“We’re supporting it, but we want to make sure we get quality equipment and that all the legal and funding issues get resolved before we go into this full-speed ahead,” he said. “It’s a complex issue, but we’re starting at the front end with the testing and evaluation.”

The Lancaster Police Department began researching body cameras more than a year ago and has been testing different models during the last year, according to Capt. Scott Grant. He said department officials see benefits from cameras, including reducing complaints against officers and using the cameras as a training tool for officers to review calls.

“I think most departments are pro-body camera, but the big elephant in the room is going to be the data storage of all of this,” he said. “I don’t think we truly know yet how that’s going to affect a department our size. In no time at all, we’re going to have hundreds of hours of video that has to be stored somewhere.”

The Lancaster County Sheriff’s Office has been testing body cameras for about two months in “non-law enforcement scenarios,” according to spokesman Doug Barfield.

The Tega Cay Police Department tested several models last year and is still researching different models. The Clover Police Department has also begun testing cameras, and recently sent three officers with cameras to assist Myrtle Beach police during Bike Week.

York County Sheriff Bruce Bryant said his office has been researching and will soon begin testing cameras. He said he sees benefits and drawbacks to officers wearing body cameras.

“Would I do it without the mandate? Maybe. I think it could be a good thing,” he said. “I put cameras in my patrol cars before most agencies did around here, because I wanted traffic stops to be recorded for the safety of my officers, for the safety of the public.”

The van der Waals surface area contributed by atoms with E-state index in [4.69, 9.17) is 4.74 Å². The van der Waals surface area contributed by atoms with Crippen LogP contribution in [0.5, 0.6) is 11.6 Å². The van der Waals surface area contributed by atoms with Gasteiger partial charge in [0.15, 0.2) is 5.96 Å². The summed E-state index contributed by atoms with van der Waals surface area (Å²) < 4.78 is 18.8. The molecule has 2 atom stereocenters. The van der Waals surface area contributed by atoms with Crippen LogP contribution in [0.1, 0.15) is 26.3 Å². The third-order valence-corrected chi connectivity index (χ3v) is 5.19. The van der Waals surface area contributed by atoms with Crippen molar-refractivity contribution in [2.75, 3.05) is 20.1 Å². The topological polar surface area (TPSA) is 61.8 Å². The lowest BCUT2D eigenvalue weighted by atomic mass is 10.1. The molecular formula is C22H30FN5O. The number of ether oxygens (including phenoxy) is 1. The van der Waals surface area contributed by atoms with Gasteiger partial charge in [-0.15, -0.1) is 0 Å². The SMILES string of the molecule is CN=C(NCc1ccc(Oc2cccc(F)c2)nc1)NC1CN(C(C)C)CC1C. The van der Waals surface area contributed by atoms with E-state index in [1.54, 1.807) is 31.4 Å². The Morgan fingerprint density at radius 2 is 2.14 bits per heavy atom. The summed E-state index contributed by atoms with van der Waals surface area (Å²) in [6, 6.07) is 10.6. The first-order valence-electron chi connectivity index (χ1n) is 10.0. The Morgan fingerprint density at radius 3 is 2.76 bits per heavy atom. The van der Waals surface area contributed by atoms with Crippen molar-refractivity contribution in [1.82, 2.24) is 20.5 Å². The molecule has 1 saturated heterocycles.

Questions about funding

In addition to storage for the video files, the other big question for law enforcement agencies is funding, not just for implementing but maintaining the body camera programs.

The new law establishes a “Body-Worn Cameras Fund” with the S.C. Department of Public Safety, from which agencies can request funding after their policies have been approved. Agencies are not required to implement body cameras until funding becomes available, and those that already have body cameras can apply for reimbursement from the fund.

Total expenditures could exceed $21 million, with $12 million in recurring expenses for storage and maintenance, according to State Rep. Tommy Pope, R-York. He said the guidelines and approval process will give lawmakers time to come up with funding. In the meantime, area law enforcement agencies say they have at least made their governing bodies aware of the law, and are exploring other funding options, including grants.

“By the time that rolls around, arguably, we’ll be in the budget process for the next fiscal year,” Pope said. “That’ll be when they’ve projected it out, so it’ll be a good time to deal with the funding issues.”

Teddy Kulmala •  803-329-4082